Fancywork


In the 19th Century, the term "fancywork" applied to a variety of items involving needlework, especially those related to the art of sewing. I create a number of these items using patterns from the period as well as some original designs from my imagination. This is also where I display some of my creations that aren't dolls, but which I've had great fun creating.

For my additional Fancywork offerings, please go to:

VELVET STRAWBERRY MAKE-DO STORY & PATTERN BOOK




This is the second in my series of doll stories and sewing instructions in a little 1830-style book.

The Velvet Strawberry: The Story of a Doll's Little Make-Do & Instructions on How to Make It is 5.5 by 8 inches and 16 pages long.

It tells a brief story about how a little make-do strawberry came into being, along with instructions and simple patterns.

$16 each, includes postage.

Click here to purchase.




PINCUSHION DOLL STORY & PATTERN BOOK







Here is my first in a series of doll stories and sewing instructions contained in a little vintage-style book.

Eliza Sewie ~ The Story of a Pincushion Doll & Instructions on How to Make Her is 5.5 by 8 inches and 26 pages long.

It tells a brief story about Eliza Sewie and has detailed instructions on how to make this little pincushion doll. Plus, the book contains photos of the two pages of the actual 1831 American Girl's Book where Eliza Leslie introduced her "Common Linen Doll" that was my inspiration for Eliza Sewie.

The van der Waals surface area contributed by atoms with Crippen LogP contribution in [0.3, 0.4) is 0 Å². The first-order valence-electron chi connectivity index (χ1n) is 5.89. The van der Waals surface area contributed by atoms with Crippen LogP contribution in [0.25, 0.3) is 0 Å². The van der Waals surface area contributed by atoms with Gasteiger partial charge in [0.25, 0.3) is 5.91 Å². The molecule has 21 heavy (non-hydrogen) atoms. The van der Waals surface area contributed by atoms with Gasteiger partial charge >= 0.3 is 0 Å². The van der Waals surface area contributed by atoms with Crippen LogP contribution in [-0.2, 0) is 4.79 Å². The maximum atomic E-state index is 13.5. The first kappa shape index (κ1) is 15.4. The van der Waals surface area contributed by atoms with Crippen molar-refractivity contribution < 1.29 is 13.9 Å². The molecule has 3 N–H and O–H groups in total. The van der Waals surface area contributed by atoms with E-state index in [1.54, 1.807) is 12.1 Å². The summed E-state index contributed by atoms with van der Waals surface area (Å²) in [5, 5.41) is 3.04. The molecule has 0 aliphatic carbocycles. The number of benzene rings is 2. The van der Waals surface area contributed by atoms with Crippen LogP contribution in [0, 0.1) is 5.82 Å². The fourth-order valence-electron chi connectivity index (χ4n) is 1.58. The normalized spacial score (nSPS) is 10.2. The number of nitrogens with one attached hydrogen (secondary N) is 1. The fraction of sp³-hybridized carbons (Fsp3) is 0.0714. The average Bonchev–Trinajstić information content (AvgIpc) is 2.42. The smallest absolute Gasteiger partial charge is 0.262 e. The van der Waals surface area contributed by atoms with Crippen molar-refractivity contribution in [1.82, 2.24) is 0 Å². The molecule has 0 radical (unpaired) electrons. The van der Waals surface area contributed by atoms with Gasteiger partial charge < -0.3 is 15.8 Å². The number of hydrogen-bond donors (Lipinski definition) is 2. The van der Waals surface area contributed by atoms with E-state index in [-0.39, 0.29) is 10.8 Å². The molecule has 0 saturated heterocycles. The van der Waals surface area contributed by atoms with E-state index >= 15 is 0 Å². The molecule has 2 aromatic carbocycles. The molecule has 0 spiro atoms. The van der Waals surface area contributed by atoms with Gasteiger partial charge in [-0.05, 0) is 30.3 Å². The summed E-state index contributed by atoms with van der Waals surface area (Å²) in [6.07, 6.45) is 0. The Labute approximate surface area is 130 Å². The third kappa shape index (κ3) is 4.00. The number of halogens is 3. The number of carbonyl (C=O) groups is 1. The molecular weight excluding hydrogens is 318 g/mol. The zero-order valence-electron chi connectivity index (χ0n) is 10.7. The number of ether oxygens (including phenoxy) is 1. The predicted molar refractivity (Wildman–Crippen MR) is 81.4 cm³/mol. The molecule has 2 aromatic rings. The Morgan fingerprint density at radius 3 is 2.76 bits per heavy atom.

I'm working on other doll story-and-instruction books you'll see here in the coming months.

$16 each, includes postage.

MAGGIE PAPER-DOLL CARD



This is one of my little "slip-ins," named because I slip them into packages to my customers. The little doll is about 3.5 inches tall. Print the doll onto card stock, using this PDF:

Cut out the doll and her Kinsale cape. Attach a small, folded piece of card stock to the back of her skirt to act as a stand and as a notecard. Attach the folded card to the back of the doll using Scotch double-stick foam tape, available at any hardware or craft store.


SEW AN ELIZA LESLIE HEART PINCUSHION




For Valentine's Day 2006, Early American Life magazine asked me to share instructions for sewing a heart-shaped pincushion, based on Eliza Leslie's American Girl's Book from 1831. With these instructions you can re-create this charming early American hanging pincushion.

Note: In cutting the fabric into a "half handkerchief," be sure the pieces are triangular, as if the handkerchief were folded diagonally.


PRIMS FEATURES QUEEN ANNE PANSY POPPET PATTERN



Prims magazine ~ one of the most popular publications for the "primitive" look ~ featured Christine's Queen Anne Pansy Poppet in its Fall, 2010, issue, complete with patterns for creating your own rendition of this well-liked doll.

Here is the complete text and pattern for the Poppet as it appeared in Prims.

SEW YOUR OWN QUEEN ANNE POPPET DOLL




Early American Life magazine a few years ago asked me to design an early American style doll that readers could sew and enjoy. The result was this Queen Anne "poppet" doll. Over the years, I've used this flexible pattern to develop several treatments, from a child's toy to even a poppet witch.

Here is the complete text and pattern of the original Poppet as it appeared in Early American Life. Feel free to use the pattern to develop your own fun rendition of the Poppet.